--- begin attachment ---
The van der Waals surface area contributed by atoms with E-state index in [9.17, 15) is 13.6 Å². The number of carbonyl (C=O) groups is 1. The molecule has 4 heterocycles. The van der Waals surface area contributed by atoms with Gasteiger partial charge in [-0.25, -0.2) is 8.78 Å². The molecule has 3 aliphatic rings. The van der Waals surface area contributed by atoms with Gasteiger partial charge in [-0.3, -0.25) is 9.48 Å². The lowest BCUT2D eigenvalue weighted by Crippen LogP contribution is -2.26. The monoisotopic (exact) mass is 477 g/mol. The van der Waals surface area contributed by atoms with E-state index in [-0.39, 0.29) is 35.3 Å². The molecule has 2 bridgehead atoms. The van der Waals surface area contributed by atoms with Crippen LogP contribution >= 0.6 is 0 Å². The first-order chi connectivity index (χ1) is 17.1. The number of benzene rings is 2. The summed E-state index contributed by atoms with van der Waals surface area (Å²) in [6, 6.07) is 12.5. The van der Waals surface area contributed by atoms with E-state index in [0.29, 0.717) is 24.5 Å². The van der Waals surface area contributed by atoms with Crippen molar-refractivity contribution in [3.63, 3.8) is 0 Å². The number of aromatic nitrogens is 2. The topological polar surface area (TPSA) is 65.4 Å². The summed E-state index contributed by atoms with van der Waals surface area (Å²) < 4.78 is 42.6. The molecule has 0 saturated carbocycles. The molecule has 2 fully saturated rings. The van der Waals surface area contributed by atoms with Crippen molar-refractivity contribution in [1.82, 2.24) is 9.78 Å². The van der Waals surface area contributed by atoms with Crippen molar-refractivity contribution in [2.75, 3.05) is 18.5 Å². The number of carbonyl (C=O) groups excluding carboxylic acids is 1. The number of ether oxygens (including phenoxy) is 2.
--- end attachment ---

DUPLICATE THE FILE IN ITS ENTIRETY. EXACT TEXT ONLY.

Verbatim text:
The van der Waals surface area contributed by atoms with E-state index in [9.17, 15) is 13.6 Å². The number of carbonyl (C=O) groups is 1. The molecule has 4 heterocycles. The van der Waals surface area contributed by atoms with Gasteiger partial charge in [-0.25, -0.2) is 8.78 Å². The molecule has 3 aliphatic rings. The van der Waals surface area contributed by atoms with Gasteiger partial charge in [-0.3, -0.25) is 9.48 Å². The lowest BCUT2D eigenvalue weighted by Crippen LogP contribution is -2.26. The monoisotopic (exact) mass is 477 g/mol. The van der Waals surface area contributed by atoms with E-state index in [-0.39, 0.29) is 35.3 Å². The molecule has 2 bridgehead atoms. The van der Waals surface area contributed by atoms with Crippen LogP contribution >= 0.6 is 0 Å². The first-order chi connectivity index (χ1) is 17.1. The number of benzene rings is 2. The summed E-state index contributed by atoms with van der Waals surface area (Å²) in [6, 6.07) is 12.5. The van der Waals surface area contributed by atoms with E-state index in [0.29, 0.717) is 24.5 Å². The van der Waals surface area contributed by atoms with Crippen molar-refractivity contribution in [3.63, 3.8) is 0 Å². The number of aromatic nitrogens is 2. The topological polar surface area (TPSA) is 65.4 Å². The summed E-state index contributed by atoms with van der Waals surface area (Å²) < 4.78 is 42.6. The molecule has 0 saturated carbocycles. The molecule has 2 fully saturated rings. The van der Waals surface area contributed by atoms with Crippen molar-refractivity contribution in [1.82, 2.24) is 9.78 Å². The van der Waals surface area contributed by atoms with Crippen molar-refractivity contribution in [2.75, 3.05) is 18.5 Å². The number of carbonyl (C=O) groups excluding carboxylic acids is 1. The number of ether oxygens (including phenoxy) is 2.